Santa Monica Real Estate questions

Q. What do I need to know about selling a home right now?
A. If you are a seller, the best thing you can do is price your property accurately!  You should hire an agent that does his/her research and truly knows the market.  Because of the tremendous opportunity out there right now for buyers, few people will give you a second thought if your property is way over-priced.
Additionally, when you are preparing to sell your home, make sure your agent has a plan of action to get your home into tip-top condition so that it shows beautifully. Purchasing a home is a very emotional experience, so your goal is to make your potential buyers fall in love with your property. This may mean investing some money into staging, painting, or other small improvements, but trust me, it will pay dividends at the close of escrow.

Looking for  a real estate agent contact Sunset Park Realtors Stacey and Megan Valnes.

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Santa Monica Real Estate Agent Megan Valnes Answers your Real Estate Questions

Q. Is now a good time for flipping homes?
A. Now is a great time for flipping homes if you have money, an approval letter, and a short sale savvy real estate agent on your team! The entire county is inundated with foreclosures and people in severe default of payments on their homes, and the west side of Los Angeles is no exception.  However, what does separate our great city from the rest is the fact that we also have a healthy  real estate market still thriving simultaneously.  This means that there is still a lot of money out there able to purchase real estate at market value.  For investors or people wanting to flip, this means you can go in there and swoop up a fabulous deal way below market price, do some minor or major fix-ups, and sell the same property for fair market value. This translates to cold hard cash–for you!

Looking to Buy or Sell your home in Santa Monica contact: Sunset Park Realtors and ask for Stacey and Megan Valnes!

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Santa Monica Real Estate Questions answered by Megan Valnes

Q. What is important to know about home buying in Santa Monica, Venice, and West Los Angeles right now?
A. The most important thing to know about buying a home right now is the need for an approval letter from a lender!  If you are serious about buying then get yourself approved before you write an offer on a property because regulations right now are very strict and banks need to know you are qualified to buy. Saying “But I have great credit and money in the bank” is great, but it will not get you through escrow.  Get you approval letter ASAP if you really want to buy a property.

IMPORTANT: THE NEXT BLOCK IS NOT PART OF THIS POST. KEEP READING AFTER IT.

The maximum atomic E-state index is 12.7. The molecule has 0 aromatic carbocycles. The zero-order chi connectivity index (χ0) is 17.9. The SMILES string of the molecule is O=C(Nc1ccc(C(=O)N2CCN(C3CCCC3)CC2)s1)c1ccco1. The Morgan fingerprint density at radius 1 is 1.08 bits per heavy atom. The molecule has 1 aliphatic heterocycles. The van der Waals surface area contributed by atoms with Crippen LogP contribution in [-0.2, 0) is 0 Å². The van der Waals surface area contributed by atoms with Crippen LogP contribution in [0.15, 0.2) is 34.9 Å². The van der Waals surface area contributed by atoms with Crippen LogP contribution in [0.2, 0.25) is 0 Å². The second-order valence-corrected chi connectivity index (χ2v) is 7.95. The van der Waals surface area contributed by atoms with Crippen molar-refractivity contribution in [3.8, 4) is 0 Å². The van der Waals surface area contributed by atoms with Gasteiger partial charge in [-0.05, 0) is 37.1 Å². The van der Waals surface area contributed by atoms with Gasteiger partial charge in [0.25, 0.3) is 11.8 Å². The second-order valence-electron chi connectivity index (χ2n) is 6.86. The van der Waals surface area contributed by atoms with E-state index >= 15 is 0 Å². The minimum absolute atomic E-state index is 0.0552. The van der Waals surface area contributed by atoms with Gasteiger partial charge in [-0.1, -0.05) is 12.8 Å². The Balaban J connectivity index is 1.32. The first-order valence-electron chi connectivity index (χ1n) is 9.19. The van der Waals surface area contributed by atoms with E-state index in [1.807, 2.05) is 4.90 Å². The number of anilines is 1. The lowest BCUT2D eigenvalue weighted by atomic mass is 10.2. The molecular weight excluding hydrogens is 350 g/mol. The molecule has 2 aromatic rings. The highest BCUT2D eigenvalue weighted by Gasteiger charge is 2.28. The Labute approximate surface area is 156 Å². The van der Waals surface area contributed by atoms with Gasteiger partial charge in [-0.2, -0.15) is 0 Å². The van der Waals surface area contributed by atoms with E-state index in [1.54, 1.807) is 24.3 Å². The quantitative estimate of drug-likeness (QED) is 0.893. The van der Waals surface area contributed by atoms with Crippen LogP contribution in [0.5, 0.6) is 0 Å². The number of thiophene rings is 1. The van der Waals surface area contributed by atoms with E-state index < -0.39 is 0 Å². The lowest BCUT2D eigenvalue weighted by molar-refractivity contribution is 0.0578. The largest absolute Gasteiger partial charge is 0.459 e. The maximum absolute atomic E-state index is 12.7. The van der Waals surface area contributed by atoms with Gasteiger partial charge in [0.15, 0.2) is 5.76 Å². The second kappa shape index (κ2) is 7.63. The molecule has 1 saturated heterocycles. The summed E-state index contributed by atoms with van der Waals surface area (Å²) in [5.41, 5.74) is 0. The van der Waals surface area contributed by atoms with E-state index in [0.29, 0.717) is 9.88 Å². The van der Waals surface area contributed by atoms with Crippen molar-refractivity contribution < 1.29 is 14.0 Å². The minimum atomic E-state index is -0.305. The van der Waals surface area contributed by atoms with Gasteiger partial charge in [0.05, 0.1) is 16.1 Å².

For any real estate needs contact Stacey and Megan Valnes from Sunset Park Realtors!

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Santa Monica’s Real Estate Q&A answered by Megan Valnes

Q. How is the real estate market in Santa Monica doing?
A. The real estate market in Santa Monica is experiencing two types of sellers right now: those that are in default of payments, meaning they are “short sales” and those who have equity in their home and are able to sell for a fair market value.  For buyers, this is great because there is a high inventory of excellent deals on condos, investment properties, and single family homes as well as a healthy market to accommodate “regular” home sales, sustaining property values.
For all your real estate questions contact Sunset Park Realtors!
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Los Angeles Homeowners and Hollywood Sign

A Los Angeles Department of Transportation spokesman said the Hollywoodland Homeowners Association (HHA) had the right to personally remove those controversial tourist-directing signs to clarify the outstanding issues caused by tourist-related problems.

Bruce Gillman, spokesman for LADOT said yesterday the signs belonged to the HHA and he doesn’t believe the association needed to tell the LADOT before taking them down. The issue of the signs’ removal was brought up at Monday night’s Hollywood United Neighborhood Council (HUNC) subcommittee meeting.

From the city’s point of view, the HHA owns the signs. Gillman doesn’t believe there was a LADOT application removal process for taking down these type of signs. And while the LADOT worked with the HHA on the design and location of the signs, the LADOT didn’t install or remove the signs. Instead, the name of a LADOT-approved contractor was suggested to the HHA for the installation and removal.